CAMPAIGN INTERNATIONAL: MEDIUM OF THE MONTH - Online advertising has given a boost to the title’s already huge ad volume, Felix Salmon writes

Forbes had more than 4,700 pages of advertising last year. That’s more than any magazine in the US with the exception of PC Magazine.

Forbes had more than 4,700 pages of advertising last year. That’s

more than any magazine in the US with the exception of PC Magazine.



And this year Forbes is getting fatter, as it becomes one of the

magazines of choice for a plethora of new dotcom ads. With Christmas

approaching, online retailers are jostling for adspace more than

ever.



To help its readers navigate the mushrooming issue size - the latest is

328 pages - Forbes had a redesign last month. Bruce Rogers,

vice-president of marketing at Forbes, says: ’Forbes hadn’t had a

refreshing of its graphics in more than ten years.’



’They’ve made a real effort to make tabular breaks,’ says Dwayne

Flinchum, who runs Flinchum Incorporated, a corporate graphic design

company in New York. But overall, and unsurprisingly, he says, the

changes are ’pretty conservative’.



For there isn’t - and wasn’t - anything fundamentally wrong with the

title. Forbes has been very successful at attracting and retaining a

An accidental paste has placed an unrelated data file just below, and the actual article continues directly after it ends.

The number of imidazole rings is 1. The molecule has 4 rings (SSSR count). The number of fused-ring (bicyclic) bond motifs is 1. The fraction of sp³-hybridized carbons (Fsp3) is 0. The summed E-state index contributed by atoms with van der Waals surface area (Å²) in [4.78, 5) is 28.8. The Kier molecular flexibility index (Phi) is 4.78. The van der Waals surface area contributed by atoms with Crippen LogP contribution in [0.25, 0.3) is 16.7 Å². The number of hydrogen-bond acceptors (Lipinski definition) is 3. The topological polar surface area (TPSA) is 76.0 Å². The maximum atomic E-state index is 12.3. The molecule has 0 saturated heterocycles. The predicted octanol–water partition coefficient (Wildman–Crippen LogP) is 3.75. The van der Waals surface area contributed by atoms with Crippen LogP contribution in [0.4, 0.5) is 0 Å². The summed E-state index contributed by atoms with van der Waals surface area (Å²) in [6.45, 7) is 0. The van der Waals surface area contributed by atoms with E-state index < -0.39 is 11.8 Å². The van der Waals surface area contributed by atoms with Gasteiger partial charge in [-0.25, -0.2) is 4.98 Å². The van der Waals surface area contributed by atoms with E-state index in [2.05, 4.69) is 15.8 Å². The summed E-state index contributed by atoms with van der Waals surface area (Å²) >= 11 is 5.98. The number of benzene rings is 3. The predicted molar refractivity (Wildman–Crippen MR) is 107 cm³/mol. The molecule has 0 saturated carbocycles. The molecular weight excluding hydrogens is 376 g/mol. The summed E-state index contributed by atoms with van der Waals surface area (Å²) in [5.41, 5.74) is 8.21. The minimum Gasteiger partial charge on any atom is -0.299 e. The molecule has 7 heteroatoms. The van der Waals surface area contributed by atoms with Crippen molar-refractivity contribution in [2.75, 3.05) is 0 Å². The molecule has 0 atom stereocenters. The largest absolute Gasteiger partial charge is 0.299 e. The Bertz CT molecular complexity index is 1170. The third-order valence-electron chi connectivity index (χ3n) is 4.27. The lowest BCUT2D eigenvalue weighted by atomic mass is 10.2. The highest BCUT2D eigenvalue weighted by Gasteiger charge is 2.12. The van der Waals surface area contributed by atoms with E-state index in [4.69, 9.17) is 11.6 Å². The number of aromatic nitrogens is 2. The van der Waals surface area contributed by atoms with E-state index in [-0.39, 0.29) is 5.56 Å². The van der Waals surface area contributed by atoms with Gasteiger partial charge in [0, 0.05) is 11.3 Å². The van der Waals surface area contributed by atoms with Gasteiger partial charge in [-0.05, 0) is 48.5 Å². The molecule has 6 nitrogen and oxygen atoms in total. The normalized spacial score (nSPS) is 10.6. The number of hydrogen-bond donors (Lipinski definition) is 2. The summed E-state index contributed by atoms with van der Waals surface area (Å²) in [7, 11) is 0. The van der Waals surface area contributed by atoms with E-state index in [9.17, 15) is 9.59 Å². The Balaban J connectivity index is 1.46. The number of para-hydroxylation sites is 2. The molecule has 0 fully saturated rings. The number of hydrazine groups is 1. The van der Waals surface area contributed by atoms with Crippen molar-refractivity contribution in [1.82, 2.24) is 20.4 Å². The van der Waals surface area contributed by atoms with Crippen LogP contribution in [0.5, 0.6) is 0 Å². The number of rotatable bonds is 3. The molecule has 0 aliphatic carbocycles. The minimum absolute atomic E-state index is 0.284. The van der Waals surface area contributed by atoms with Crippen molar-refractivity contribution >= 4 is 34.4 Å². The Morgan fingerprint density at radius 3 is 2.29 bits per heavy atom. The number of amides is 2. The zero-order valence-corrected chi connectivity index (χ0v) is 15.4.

certain breed of businessman (88 per cent are male) who identifies with

Forbes’s slogan, ’capitalist tool’. He’s old, rich and high up in his

company.



Forbes knows well enough where the economy is heading: its coverage of

technology companies is constantly expanding, and it has a very good

website.



But it’s not a must-read in Silicon Valley.



Rather Forbes explains what’s going on in Palo Alto to the businessman

in Pittsburgh. The obvious way to read Forbes’s 3,000 annual editorial

pages is on the web, with its sophisticated navigation and searching

tools. But this readership, while certainly wired, is not going to

desert the print edition.



Forbes splits advertisers into two broad categories. Business and

industry accounts for 58 per cent of ad pages, while consumer

advertising accounts for 42 per cent. The big technology companies are

solid advertisers in the former category. In the latter, cars and

financial services are always there in bulk, and there is also a

smattering of luxury goods ( Rolex has the back cover of the latest

edition).



Forbes is ultimately very like its readers. It is good at what it does,

unapologetic about what it is, conservative and very rich.



You or I might find the ’capitalist tool’ line obnoxious, the profiles

of corporate CEOs boring and the layout conservative to the point of

mediocrity.



But the average Forbes reader is around 51 years old and a manager at

the top of a company which has annual gross sales of dollars 1.4

billion.





FORBES FACT FILE



Cover price: dollars 4.95



Frequency: Fortnightly



Full page ad rate: dollars 64,490



Circulation: 785,065





Edited by Anna Griffiths Tel: 0181-267 4892 E-mail:

anna.griffiths@haynet.com.



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